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New Cartridge-Based System! Jag Shell

Jaguar cartridge retro gaming

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#26 Keatah ONLINE  

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Posted Tue Apr 14, 2015 10:05 PM

Apparently, you haven't listened to the interview yet.  Big developers are on board with it NOW.

 

Who are these big developers?

 

 

Not just 'someone's' mouth..the MAN who is in CHARGE of the whole thing!  It's not speculation when the designer is telling you what is going to happen on the system.

 

Truth be told, no one knows what is going to happen. If and when the console makes it out there it will fall into whatever niche the developers program it for. Many people in charge of many projects can say anything. Let's see it out in the field, appealing to classic games so much they have to open a 2nd factory!

 

 

This is a designer that sees half the booths at CES covering retro games and is offering something new with the capability to play a broad spectrum of old-school style games.  He said that it would be able to play games anywhere from VCS 8-bit all the way up to PS1 32-bit on cartridges. 

 

Listen to the interview before you act like you know anything about the system.  People here have erroneously claimed that it would be playing old system carts (WRONG), or that it would only be indie games (also, WRONG!), or that it would be expensive.  It won't compare in cost to the next batch of cloud-only download based systems full of fans and huge wattage power supplies.

 

So they're going to re-issue classic software on modern-day cartridges? The old-school VCS, Intellivision, Colecovision, Vectrex, and others on new-school carts?

 

There is also a HUGE difference in having the ability and actually doing it. It could work somewhat if they made it like a Harmony. Where you get the roms on your own and put them into the cart.

 

Now I'm more confused than ever. This makes my emulator set-up simple!



#27 Papa OFFLINE  

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Posted Wed Apr 15, 2015 8:51 AM

The style of games will be comparable to VCS 8-bit all the way up to PS1 32-bit.  He mentions the possibility for emulation to occur, so old ROMS aren't out of the question.  He also mentions new games being made and more recent, popular titles that the developers have expressed an interest in putting on cartridges. 

 

Truth be told, the man made tens of thousands of dollars off selling Jag shells to modders, saved upwards of hundreds of thousands by using the shells from pre-existing systems and controllers, and knows that the system will be made, as developers are already making software for it!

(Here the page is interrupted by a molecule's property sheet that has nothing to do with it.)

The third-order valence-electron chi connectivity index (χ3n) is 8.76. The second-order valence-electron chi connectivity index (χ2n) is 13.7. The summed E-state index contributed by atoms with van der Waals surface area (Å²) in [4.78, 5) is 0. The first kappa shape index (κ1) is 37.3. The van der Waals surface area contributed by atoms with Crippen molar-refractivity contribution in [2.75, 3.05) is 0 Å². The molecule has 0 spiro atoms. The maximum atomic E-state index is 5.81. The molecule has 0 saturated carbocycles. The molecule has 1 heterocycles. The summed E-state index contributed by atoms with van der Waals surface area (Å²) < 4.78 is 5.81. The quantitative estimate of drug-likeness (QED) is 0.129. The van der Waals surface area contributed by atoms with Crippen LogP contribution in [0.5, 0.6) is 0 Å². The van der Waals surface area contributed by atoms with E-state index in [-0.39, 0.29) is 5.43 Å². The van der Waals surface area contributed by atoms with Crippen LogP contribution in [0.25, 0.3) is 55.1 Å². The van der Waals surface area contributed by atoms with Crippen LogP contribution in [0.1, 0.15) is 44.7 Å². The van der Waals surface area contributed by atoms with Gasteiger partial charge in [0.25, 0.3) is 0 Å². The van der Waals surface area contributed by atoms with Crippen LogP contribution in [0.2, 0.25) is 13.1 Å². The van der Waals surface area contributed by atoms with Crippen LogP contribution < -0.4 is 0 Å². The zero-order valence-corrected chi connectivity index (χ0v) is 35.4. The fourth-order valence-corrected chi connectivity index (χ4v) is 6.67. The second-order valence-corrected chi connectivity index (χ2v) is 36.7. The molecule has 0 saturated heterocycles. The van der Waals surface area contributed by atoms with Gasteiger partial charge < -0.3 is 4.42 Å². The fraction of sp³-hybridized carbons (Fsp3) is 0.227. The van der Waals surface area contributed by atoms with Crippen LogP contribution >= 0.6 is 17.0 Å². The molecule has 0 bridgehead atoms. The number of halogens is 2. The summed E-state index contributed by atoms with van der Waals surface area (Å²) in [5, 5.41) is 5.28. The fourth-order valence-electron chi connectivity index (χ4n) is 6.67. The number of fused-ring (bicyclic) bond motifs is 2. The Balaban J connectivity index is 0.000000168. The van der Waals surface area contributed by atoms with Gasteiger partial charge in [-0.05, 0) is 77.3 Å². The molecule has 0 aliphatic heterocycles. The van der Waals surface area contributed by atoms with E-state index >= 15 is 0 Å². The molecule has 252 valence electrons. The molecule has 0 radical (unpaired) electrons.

My feathers haven't been ruffled, nor am I becoming anything other than fervent about the possibility of a solid-state system with new proprietary cartridges being released in our day and age! 

 

I believe in the system and the possibility for great games to be available for it!  Employing Americans for a game system hasn't happened in a loooong time!  I was exited about the AT-Games Genesis, the Flashback systems, RetroGen, RetroPort, and the Retron5!  I wasn't disappointed by any of these efforts and I doubt that I will be by this one!  He said that if it's sales compare to the Ouya and it's launch than we're in business!

 

Nothing could be simpler than buying a cart and putting it in a system with no subscription, internet connection, or upgrades/updates/downloads required! 



#28 darthkur OFFLINE  

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Posted Wed Apr 15, 2015 9:40 AM

I'm looking forward to it and hope it's both of good quality and affordable. I don't understand the need to argue about anything. Let's all just wait and see what happens.



#29 Keatah ONLINE  

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Posted Wed Apr 15, 2015 9:46 AM

Why not make the FPGAs on the mobo socketable to accept future upgrades?

 

How powerful is this compared to the mini-mig? Or other benchmark systems?


Edited by Keatah, Wed Apr 15, 2015 9:50 AM.


#30 remowilliams OFFLINE  

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Posted Wed Apr 15, 2015 9:57 AM

So it's going to have FPGA cores recreating old hardware to run new software that could be run on the old hardware to begin with...  ?

 

 

 

[...] all the way up to PS1 32-bit

 

Not if they're using an FPGA based system...



#31 Cerebrate64 OFFLINE  

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Posted Wed Apr 15, 2015 2:09 PM


 

 


Also, could you please define "success"?

 

 

From the standpoint of most indie developers, it wouldn't make much sense to create content for the VGS when Playstation and Xbox are far more mainstream. I'm sure most developers would like to see a profit from their games, and as niche as the VGS is, I don't think we'll see many games for it.. I like cARTridges too, and I would like to have one of these, but i'll wait until a list of confirmed releases is shown.

 

 

I'm looking forward to it and hope it's both of good quality and affordable.

 

They're shooting for $150- $180 at launch with $20-$50 per game.


Edited by Cerebrate64, Wed Apr 15, 2015 2:12 PM.


#32 Video OFFLINE  

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Posted Wed Apr 15, 2015 3:04 PM

Sounds all good and stuff, but it's just crap flowing fro the horses mouth for the moment.

Proprietary memory is NOT that expensive (gameboy and DS have always had NEW games launch at $20 price range, so not impossible) It's when you try to put as much proprietary memory as possible on it that it starts to go up, several gigs, yeah, it's going to be expensive. 2 megs (if you can find someone that will stamp one that small still) not going to be a lot.

Personally, I hope it does good. They can take up the slot Nintendo used to have (kid friendly system, no moving parts, cheapest console on the market)

But to be 100% honest, I don't see it coming. Even if it does, it'll be a niche thing like so many before it...but then, ones before it were usually NOAC crap, but I have seen a few retro style consoles come and go without even so much as a ripple.